Similar to flow applications and manifolds, optimized geometry in heatsinks can provide industrial users with benefits. Heat sinks that are optimized thermally and offer the best flow, geometry and structures can be made currently. Whats more, these structures could be smaller in mass or have significantly less volume than their mass-manufactured counterparts. In super high-end applications, unique or custom heat sinks can already be found. 3D printing a heatsink can be particularly valuable when a part is traditionally combined with a heatsink or a tube. 3D printing can also be used to reduce the number of parts in the final assembly or reduce the number of process steps, which can be nice in Six Sigma environments, for example. Although more expensive than conventional heatsinks, new designs and iterations can be made more quickly with additve.

Electric vehicles, high-end computing applications, space, and defense related applications are the most obvious area for 3D printed heatsinks currently. If your satellite needs a heatsink, then a slight optimization in efficiency would be worth a lot to you. It may make your satellite cheaper to launch, extend its life or extend its functionality. At the same time, the other benefits will also carry with them significant advantages for you. Less mass, less volume, fewer parts, faster manufacturing time will all have outsized benefits for satellites and similar structures.

But, will all electric cars have 3D printed heatsinks? Generally the technology may not be ready for such volumes at such low-cost points yet. But, with cost reductions and efficiencies, there will be an expansion of this kind of activity. Binder jet, if industrialized further, may be a good candidate for such structures as well. With the increasing prevalence of aluminum in powder bed fusion, this popular heat sink material also becomes more available all the time.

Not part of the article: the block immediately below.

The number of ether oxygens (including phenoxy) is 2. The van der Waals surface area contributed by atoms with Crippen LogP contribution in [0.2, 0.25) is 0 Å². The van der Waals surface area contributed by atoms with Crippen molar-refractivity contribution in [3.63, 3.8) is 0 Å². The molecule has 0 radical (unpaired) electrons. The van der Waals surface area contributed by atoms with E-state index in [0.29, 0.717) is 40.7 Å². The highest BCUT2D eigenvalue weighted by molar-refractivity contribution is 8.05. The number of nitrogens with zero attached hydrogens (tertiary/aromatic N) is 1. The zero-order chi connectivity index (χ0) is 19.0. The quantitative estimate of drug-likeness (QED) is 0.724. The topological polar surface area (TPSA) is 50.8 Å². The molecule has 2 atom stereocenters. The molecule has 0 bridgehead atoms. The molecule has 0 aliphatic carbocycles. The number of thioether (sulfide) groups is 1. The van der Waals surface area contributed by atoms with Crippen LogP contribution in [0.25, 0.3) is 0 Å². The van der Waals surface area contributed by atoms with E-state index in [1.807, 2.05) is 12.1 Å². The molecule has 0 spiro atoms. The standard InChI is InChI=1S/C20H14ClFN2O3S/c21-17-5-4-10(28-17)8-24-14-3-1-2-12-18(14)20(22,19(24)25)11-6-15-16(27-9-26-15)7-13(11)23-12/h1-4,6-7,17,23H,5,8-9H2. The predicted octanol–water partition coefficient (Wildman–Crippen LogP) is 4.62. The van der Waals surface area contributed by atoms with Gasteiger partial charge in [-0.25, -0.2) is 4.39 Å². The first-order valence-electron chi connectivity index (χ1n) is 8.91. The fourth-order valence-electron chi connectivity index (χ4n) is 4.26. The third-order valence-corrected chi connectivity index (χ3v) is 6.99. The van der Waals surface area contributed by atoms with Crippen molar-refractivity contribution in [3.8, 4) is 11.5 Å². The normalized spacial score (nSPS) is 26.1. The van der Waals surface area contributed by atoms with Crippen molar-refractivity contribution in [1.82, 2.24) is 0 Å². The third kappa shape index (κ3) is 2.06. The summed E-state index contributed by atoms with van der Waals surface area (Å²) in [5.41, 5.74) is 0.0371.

What about consumer electronics, will your next laptop have a 3D printed heat sink? As of right now, this is unlikely. But, once Apple and the rest start to 3D print more antenna components, they will also realize that the same process lets them 3D print batteries and heat sinks, as well. What’s more, they can think of the phone more as a holistic device, rather than a set of components to be assembled. In that manner, a mount could become a heatsink, a battery could become a baseplate, and both could also function as an antenna.

To make this kind of production viable with Aerosol Jet or other technologies, however, would require a rather big investment by an electronics manufacturer. Apple, specifically, is not shy in making these kinds of punts into the future from time to time. For example, the unibody Macbooks were initially thought to be rather improbable for a laptop as a possibility since they each had to be made from a single block of aluminum. For over 15 years Apple hs not only been brutal, but inked long-term deals to assure the supply of key components, routinely buying out, paying upfront for or bailing out key suppliers to maintain an edge. Apple, therefore, is ruthless enough, big enough and has the gumption to bring about integrated 3D printed phone manufacturing for batteries, antenna, and heatsinks. Samsung could also do something similar, if it was important enough to the company. Whereas thinness, increased efficiency, and optimal performance are important to these giants they so far are not important enough for them to laud in the next 3D printing manufacturing revolution towards the making of billions of devices. But, I’m betting that eventually we will get there.